and that makes heat a double whammy of lowere air density at a given pressure and higher tendency for knock which makes you also pull back timing. It much more noticeable now with the tune than when I was running 91 octane off the tune. It's pretty similar to how 87 was off the tune.

That is why I was surprised to hear there are temp correction tables, because the 91 octane made them invisible. Maybe it was just at not wot loads, and at wot the impact was there but I didn't really notice.

Do you ever see enough difference between knock with hot and cold data logs to bother editing the temperature spark advance correction table? I'm not interested in backing off timing as much as pushing timing forward at higher temps relative to the factory defaults in the spark advance temp correction table if there is more headroom there.
I use the temp ignition correction tables when needed yes, I have made adjustments to yours quite a bit, that way I can have a "static" timing table with corrections for temp that keeps it from knocking and still get power to the ground with any weather fluctuation (although you will still notice power loss when it's hot, no real way around that unless you can get intake temps below ambient)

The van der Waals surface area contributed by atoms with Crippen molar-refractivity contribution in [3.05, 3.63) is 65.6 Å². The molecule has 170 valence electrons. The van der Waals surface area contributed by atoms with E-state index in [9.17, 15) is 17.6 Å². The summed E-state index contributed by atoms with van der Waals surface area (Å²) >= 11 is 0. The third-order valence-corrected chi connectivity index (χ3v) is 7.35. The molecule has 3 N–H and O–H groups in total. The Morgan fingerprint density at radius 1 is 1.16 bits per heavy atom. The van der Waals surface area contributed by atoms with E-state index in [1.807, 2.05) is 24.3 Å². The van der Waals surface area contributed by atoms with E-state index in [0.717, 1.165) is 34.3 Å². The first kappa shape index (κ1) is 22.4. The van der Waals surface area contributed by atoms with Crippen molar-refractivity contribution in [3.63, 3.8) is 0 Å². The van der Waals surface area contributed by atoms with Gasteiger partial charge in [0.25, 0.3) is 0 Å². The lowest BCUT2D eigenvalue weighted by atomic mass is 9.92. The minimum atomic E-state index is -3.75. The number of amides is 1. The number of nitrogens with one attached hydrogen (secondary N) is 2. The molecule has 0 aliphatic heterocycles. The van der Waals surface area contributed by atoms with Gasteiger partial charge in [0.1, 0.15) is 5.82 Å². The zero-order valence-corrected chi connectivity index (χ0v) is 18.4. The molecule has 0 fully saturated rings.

your valve timing is tweaked different than the CX5 because of how the CX5 generates more load in lower RPM (AWD / heavier)
 

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I'm on #2 and have seen a quite-material torque lift all the way down to 2k rpm that came right on the base file but no significant hp increase yet.

I haven't tampered with the rev limiter yet though and I am definitely ramming it with the drop coming right at 6k. It's VERY noticeable; if I'm actually going to do an acceleration run I'd shift at 5900 as hitting it is quite dramatic.
 

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I am on only the second flash and when I hit 6000 RPM today I swear it almost felt like a slight turbo boost kicked in hahaha.
Yeah the 1st flash cleans up the valve timing making everything nice and smooth, but the second tune is where the power starts to come in from the spark timing advance. So for many that is where it starts to get fun.